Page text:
LONDON — Only one-third of the BBC’s top-paid stars are women, and only a tiny number are black, Asian or members of another minority group, according to pay data that the publicly funded broadcaster published for the first time Wednesday.
Like the National Health Service, the BBC is seen in Britain as a central institution of public life, but it is competing in a rapidly changing environment and faces growing demands for transparency and accountability.
The broadcaster is largely financed through an annual license fee of 147 pounds, or about $191, paid by nearly all British households, but it also receives commercial and other income, most of it generated from abroad.
The BBC had released, since 2009, the salaries of senior managers making at least 150,000 pounds, but last year, the Conservative government demanded, as part of the renewal of the broadcaster’s governing charter, that the BBC also disclose the pay above that level from license fee revenue to its on-air stars. (The prime minister, Theresa May, is paid just over 150,000 pounds a year.)
The data began to dribble out Wednesday morning after the television personality Piers Morgan posted some of the figures on Twitter, in apparent violation of a journalistic embargo.
Although direct comparisons were difficult, because many of those named handle more than one assignment, the publication of the data, an annex to the organization’s annual report, immediately prompted discussion about pay disparities. (The figures were released as pay bands, rather than as precise numbers.)
Tony Hall, the BBC’s director general, said that less than 0.25 percent of the broadcaster’s 43,000 talent contracts last year involved annual pay of more than 150,000 pounds.
“On gender and diversity, the BBC is more diverse than the broadcasting industry and the Civil Service,” Hall said, though he added that the disclosures highlighted “the need to go further and faster.”
By 2020, the BBC intends for all “all our lead and presenting roles to be equally divided by men and women,” he said. Of the top talent hired or promoted in the past three years, he said, more than 60 percent were women.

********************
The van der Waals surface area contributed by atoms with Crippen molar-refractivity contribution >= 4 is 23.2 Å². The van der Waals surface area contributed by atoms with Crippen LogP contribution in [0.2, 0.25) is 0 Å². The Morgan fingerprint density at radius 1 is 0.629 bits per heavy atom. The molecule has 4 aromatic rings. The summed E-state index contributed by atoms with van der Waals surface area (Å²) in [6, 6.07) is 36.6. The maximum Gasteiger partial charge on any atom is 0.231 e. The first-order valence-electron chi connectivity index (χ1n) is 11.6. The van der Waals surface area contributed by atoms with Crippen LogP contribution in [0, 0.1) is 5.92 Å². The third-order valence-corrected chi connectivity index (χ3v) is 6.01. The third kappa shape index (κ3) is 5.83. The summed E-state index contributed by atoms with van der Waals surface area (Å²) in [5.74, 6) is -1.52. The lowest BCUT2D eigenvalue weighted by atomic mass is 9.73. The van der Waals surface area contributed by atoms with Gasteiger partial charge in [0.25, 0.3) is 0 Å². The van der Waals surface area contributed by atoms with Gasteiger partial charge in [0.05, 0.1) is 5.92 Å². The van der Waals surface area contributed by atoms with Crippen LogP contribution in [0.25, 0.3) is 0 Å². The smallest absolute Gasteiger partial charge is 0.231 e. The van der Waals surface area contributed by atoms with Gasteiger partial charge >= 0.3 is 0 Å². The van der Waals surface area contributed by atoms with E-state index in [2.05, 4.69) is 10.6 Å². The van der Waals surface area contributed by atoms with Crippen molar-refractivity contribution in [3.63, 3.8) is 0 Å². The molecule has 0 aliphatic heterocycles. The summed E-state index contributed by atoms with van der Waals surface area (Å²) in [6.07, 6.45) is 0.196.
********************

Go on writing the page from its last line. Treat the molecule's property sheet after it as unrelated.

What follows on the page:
Hall said the BBC had set a “rough target” that called for 15 percent of its highest paid stars to be of minority backgrounds by 2020; of those hired or promoted in the last few years, nearly 20 percent belong to minorities.
Critics were not satisfied. Harriet Harman, a Labour Party member of Parliament, said the “lid has been lifted” on pay discrimination, citing an “old boys’ network where they are feathering their own nests and each other’s, and there is discrimination and unfairness against women.” The BBC has long faced criticism from commercial rivals, including newspapers and television channels owned by Rupert Murdoch, and from other media owners, who regard its prominent position as a bar to their ambitions.
Hall said the BBC was now competing for talent not only with broadcasters like ITV and Sky, but also with online media giants like Netflix, Amazon and Apple.
He cited research showing that BBC users overwhelmingly agreed that the organization should employ top actors and journalists “even if it means paying the market rate.”
Gerry Morrissey, the leader of the labor union BECTU, which represents thousands of engineers, technical workers and other production staff who make a small fraction of what the on-air stars take home, called for a yearly minimum salary of 20,000 pounds.
The list revealed that Chris Evans, who hosts BBC Radio 2’s breakfast show, was the highest-paid male celebrity, with a salary of at least 2 million pounds. Claudia Winkleman, who hosts “Strictly Come Dancing,” the British equivalent of “Dancing with the Stars,” and BBC Radio 2’s arts program, is the corporation’s highest-paid female celebrity, earning between 450,000 pounds and 499,999 pounds (which also happens to be the pay range for Hall, the BBC chief).
Social media sites lit up with comments on what appeared to be pay disparities. For example, Laura Kuenssberg, the political editor of BBC News, makes 200,000 to 249,999 pounds, less than Nick Robinson, a BBC Radio 4 anchor and her predecessor in the role, who makes 250,000 to 299,999 pounds.
Gary Lineker, a former soccer star who now hosts the highly watched “Match of the Day” highlights program, earned 1.75 million to just under 1.8 million pounds.
In contrast, the BBC’s highest-paid female sports figure, Sue Barker, a former tennis champion who plays a lead role in the broadcaster’s Wimbledon coverage, earned 300,000 to 349,999 pounds. Huw Edwards, one of the main anchors of the BBC’s flagship “News at Ten,” earned 550,000 to 599,999 pounds; Fiona Bruce, another main anchor, made about 200,000 pounds less. Some of the personalities came forward to defend their pay. Andrew Marr, an author and news broadcaster known for his hard-hitting political interviews, said in a statement that he was paid 400,475 pounds a year — for “the weekly Sunday morning show, my radio work, documentary commissions, television obituaries, and work on big news events.” Marr said his annual salary was 139,000 pounds less than it had been two years ago.
Several stars of the long-running soap opera “EastEnders” were on the list. And the actor Peter Capaldi, who is in his final season as the star of the sci-fi series “Doctor Who,” was paid more than 200,000 pounds a year.
“The right has for a long time targeted the BBC as wasteful and inefficient, as part of its free-market agenda,” said Tom Mills, a sociologist at Aston University in Birmingham, England, and the author of “The BBC: Myth of a Public Service.” Top salaries at the broadcaster had increased in the 1990s, he said, partly in response to pressure to make the BBC more commercial.
He said the BBC should consider a ceiling on salaries, perhaps based on a multiple of the salary of its lowest-paid workers. The high salaries, he said, contributed to a growing public feeling that the broadcaster was elitist.